On 25 April 1994, in the prefecture of Gisenyi, Kabuga, and others, are reported to have reached an agreement to create the National Defence Fund in order to provide assistance to the Interim Government to help fight against the Tutsis and moderate Hutus. This fund was created in order to buy weapons, vehicles and uniforms for the Interahamwe and the army throughout the country. Kabuga was appointed as President of the National Defence Fund’s Acting Committee and had signatory power over the fund’s bank accounts. On 20 May 1994, Kabuga was reported to have informed the Interim Government about the existence of this fund and to have counselled the government on how to manage and to use it.

In June 1994, Kabuga and others were said to have held a meeting in Gisenyi. During this meeting, members from MRND were reported to have made a list of Tutsis and moderate Hutus who had come from other prefectures to seek refuge in Gisenyi. From this they are reported to have drafted a list of persons to be eliminated which was subsequently given to the Interahamwe.

In June 1994, confronted with the advance of the troops of the RPF (Rwandan Patriotic Front,- an opposition movement composed essentially of Tutsi refugees and led by Paul Kagamé), Kabuga fled Rwanda. He first reached Switzerland but on receiving an order to leave this country, he then went to Kinshasa in the Democratic Republic of Congo. After this, he was said to have taken residence in Nairobi, Kenya. As of today’s date he has still not been arrested and has been successful in avoiding all attempts to arrest him.


legal procedure

Kabuga fled Rwanda in 1994. As of today’s date, he has resisted all attempts at arrest.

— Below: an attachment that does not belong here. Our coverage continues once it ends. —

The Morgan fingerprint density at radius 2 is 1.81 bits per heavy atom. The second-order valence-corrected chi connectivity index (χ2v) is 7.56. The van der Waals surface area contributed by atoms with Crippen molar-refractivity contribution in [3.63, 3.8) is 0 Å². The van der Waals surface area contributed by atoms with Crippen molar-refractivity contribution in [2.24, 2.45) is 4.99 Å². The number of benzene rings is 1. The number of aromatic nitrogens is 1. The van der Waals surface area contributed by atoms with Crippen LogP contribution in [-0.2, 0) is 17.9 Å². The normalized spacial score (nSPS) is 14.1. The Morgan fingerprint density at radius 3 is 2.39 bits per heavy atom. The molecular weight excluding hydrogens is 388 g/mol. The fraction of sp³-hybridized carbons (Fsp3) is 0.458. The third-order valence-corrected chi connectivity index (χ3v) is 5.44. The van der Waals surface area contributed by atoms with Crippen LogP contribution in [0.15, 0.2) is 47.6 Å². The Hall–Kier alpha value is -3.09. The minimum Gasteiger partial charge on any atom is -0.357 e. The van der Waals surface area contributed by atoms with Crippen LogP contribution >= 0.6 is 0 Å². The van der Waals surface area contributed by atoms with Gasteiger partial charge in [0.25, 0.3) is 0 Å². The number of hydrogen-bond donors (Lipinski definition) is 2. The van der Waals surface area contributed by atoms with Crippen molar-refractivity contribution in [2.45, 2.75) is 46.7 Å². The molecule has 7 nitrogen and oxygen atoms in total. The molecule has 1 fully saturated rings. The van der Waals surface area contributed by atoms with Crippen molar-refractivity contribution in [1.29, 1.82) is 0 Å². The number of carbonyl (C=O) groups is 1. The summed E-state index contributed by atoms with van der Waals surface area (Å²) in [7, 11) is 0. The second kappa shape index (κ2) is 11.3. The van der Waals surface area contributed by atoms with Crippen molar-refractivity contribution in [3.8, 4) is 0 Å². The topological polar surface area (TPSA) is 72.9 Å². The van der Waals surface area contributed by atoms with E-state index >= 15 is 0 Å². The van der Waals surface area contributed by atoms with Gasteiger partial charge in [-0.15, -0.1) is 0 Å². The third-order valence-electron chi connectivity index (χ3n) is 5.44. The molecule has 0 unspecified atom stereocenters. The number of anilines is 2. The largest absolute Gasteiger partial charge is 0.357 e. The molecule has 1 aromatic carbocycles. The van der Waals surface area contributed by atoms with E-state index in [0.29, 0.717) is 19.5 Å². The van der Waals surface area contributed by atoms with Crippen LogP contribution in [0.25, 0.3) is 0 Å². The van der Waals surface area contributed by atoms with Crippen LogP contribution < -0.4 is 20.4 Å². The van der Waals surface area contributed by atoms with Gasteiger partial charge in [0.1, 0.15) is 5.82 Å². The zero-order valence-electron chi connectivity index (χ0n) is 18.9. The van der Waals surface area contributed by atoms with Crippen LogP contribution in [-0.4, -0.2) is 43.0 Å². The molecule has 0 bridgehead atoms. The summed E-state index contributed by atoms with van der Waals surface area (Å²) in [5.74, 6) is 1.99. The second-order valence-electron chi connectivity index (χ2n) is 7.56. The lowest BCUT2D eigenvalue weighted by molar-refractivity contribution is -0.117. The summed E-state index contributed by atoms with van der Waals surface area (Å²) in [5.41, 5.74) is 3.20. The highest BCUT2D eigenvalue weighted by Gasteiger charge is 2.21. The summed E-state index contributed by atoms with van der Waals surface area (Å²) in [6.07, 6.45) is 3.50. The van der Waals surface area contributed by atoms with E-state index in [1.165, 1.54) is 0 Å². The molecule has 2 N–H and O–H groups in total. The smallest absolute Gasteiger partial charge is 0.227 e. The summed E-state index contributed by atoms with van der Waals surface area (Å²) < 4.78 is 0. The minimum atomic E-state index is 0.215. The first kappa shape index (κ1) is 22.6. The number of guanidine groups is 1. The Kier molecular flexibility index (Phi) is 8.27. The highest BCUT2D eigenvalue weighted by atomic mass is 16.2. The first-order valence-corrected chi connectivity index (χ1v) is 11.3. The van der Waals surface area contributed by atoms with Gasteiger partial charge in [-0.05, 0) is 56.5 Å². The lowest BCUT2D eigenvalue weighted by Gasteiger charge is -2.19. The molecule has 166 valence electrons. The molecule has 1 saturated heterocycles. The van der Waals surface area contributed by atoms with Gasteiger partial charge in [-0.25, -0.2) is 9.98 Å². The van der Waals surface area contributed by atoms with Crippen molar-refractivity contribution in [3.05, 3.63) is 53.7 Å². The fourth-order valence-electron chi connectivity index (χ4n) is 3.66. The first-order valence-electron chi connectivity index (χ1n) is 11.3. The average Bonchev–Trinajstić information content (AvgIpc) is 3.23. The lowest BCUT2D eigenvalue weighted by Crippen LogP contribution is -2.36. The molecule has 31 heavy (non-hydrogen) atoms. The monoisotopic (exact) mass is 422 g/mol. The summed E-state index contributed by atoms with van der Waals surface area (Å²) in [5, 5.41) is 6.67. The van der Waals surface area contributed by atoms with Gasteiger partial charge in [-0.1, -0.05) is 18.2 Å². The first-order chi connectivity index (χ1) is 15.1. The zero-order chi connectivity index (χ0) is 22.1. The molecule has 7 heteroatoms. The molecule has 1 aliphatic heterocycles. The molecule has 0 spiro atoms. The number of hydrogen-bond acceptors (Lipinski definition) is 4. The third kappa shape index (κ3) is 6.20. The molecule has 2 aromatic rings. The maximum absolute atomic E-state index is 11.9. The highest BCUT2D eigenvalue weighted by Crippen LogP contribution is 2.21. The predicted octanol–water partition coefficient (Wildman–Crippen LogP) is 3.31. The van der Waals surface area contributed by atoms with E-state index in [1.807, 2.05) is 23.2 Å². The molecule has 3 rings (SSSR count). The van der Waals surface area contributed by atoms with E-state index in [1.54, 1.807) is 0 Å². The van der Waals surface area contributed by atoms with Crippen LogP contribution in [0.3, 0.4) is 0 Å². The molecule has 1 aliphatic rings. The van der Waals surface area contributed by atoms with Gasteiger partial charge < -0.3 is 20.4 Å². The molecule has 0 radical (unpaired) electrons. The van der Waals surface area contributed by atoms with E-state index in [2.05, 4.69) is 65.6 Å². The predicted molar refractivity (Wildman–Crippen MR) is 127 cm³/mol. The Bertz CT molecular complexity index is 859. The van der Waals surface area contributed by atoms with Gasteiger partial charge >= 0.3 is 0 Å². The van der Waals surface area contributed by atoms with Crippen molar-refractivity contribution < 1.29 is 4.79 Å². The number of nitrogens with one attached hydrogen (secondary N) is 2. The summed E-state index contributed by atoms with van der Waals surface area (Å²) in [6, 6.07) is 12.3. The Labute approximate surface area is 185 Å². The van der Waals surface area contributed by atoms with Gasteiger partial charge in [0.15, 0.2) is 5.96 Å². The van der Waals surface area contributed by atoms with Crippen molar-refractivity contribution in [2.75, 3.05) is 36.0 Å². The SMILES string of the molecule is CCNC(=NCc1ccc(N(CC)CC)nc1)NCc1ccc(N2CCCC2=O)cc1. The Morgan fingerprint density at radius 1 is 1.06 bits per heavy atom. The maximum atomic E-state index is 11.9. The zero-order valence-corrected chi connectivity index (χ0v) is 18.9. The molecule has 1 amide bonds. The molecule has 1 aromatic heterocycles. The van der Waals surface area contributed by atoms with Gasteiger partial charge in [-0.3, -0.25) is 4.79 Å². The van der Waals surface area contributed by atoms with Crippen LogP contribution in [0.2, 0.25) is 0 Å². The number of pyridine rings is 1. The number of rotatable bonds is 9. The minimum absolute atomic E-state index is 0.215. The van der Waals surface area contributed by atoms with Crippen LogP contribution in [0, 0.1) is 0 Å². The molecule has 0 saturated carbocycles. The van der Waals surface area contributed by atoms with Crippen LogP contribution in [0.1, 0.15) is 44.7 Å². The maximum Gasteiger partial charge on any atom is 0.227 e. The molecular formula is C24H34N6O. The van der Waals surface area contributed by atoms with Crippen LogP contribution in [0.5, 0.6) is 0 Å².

On 22 July 1994, Kabuga sought asylum in Switzerland on a valid visa. He was deported on 18 August 1994 and was able to fly to Kinshasa in the Democratic Republic of Congo before Rwandan Associations in Switzerland could lodge a complaint against him. The Swiss Confederation assumed the cost of departure for Kabuga, his wife and seven children for a total amount of 21’302 Swiss Francs. In addition, before taking off, it appears that he was ably to go freely to the UBS bank subsidiary at Genève-Cointrin airport to withdraw money.

With the establishment of the International Criminal Tribunal for Rwanda (ICTR) in 1995, Kabuga quickly became one of the principal targets of the investigators of the Tribunal. On 18 July 1997, he escaped the «Naki» operation in Kenya after being spotted in a villa in the residential district of Karen in Nairobi. A Kenyan police officer is said to have given Kabuga fair warning to allow him to escape. According to ICTR investigators, Kabuga was reported to be protected by Kenyan president Daniel Arap Moi. In April 1998, according to the ICG (International Crisis Group), Kabuga was said to have been localized in a house owned by the nephew of President Moi and annexed to that of the President’s son. According to a 1999 report of the United Nations Commission of Enquiry into arms purchases by the former militia of the Rwandan government, Kabuga was reported to have been seen in South-East Asia in September 1998. Finally, in 2000, he was said to have transited through Belgium, where his wife is living.

On 11 June 2002, the United States launched a large information media-campaign in Kenya aimed at capturing Kabuga. The «Rewards for Justice» American federal program was used to track down those accused by the International Criminal Tribunal for the former -Yugoslavia, but this was the first time it was used against those accused by the ICTR. A reward up to US $ 5’000’000 was offered for any information leading to the capture of Kabuga.

In December 2002, the United States accused the former Permanent Secretary for Kenyan National Security, Zakayo Cheruiyot, of having given sanctuary to Kabuga and of using governmental infrastructures to prevent him from being arrested The Kenyan authorities opened up an investigation into this affair.

In January 2003, Kabuga was able to avoid an attempted arrest led by both the Kenyan police and the FBI in Nairobi. On 17 January 2003, the police informer with the task of entrapping Kabuga, William Munuhe, was found dead.